I admit to being a sucker for anything with a subtitle like, “Love, War, and a Ruined House in France.” Just that little peek at Miranda Richmond Mouillot’s memoir “A Fifty Year Silence” was enough to draw me in. Fortunately, the story itself was just as gripping as the cover would suggest.
Mouillot's grandparents met before World War II and survived the Holocaust before marrying and starting a family. Then, abruptly, they parted ways never to speak again. Mouillot, their only granddaughter, is close with both of them, albeit in differing ways. Her grandmother, a lively and spirited woman who Mouillot clearly admires a great deal, reads like an easy person to love. But her grandfather, with his strict manners and often harsh interactions, required more time to become sympathetic. But Mouillot is fascinated by the story of their love and eventual estrangement, and becomes absorbed by the idea of retracing their story through sparse records and their own fading memories.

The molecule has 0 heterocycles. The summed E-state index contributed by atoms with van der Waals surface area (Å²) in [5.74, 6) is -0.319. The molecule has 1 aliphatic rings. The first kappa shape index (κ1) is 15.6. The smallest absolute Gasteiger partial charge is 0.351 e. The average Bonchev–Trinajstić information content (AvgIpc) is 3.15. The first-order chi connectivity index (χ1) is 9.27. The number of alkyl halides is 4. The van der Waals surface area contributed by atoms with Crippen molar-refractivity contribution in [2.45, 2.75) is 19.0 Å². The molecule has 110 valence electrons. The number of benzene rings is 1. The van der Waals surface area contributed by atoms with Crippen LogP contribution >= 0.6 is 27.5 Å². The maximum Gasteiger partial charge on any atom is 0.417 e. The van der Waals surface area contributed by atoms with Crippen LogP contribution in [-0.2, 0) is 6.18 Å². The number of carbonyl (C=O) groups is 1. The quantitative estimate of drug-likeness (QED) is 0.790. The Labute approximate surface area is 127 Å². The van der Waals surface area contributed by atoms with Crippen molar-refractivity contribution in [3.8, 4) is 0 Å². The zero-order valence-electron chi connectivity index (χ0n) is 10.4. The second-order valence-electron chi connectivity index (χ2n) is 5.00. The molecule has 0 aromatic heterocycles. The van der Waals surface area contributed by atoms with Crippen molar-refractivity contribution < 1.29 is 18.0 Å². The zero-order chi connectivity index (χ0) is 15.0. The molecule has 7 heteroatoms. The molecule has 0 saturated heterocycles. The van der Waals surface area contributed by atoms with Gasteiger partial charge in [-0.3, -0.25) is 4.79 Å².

Jumping back and forth in time, Mouillot meticulously explores the relationship between her grandparents, and the way they related to their experiences during World War II. At the same time, she almost by accident builds her own life, coincidentally in the small French town in which her grandparents owned an abandoned house. It’s a complex story, weaving the relationship she has with her grandparents, their volatile estrangement, and a sly love story her own.
The result is a gentle and subtly moving work that builds to a smooth but touching resolution. Mouillot's writing is lyrical and powerful, turning phrases in a way that tears at your heart and brings love to life. "A Fifty-Year Silence" is a must read!
Bridey is a freelance writer living in Washington, D.C.
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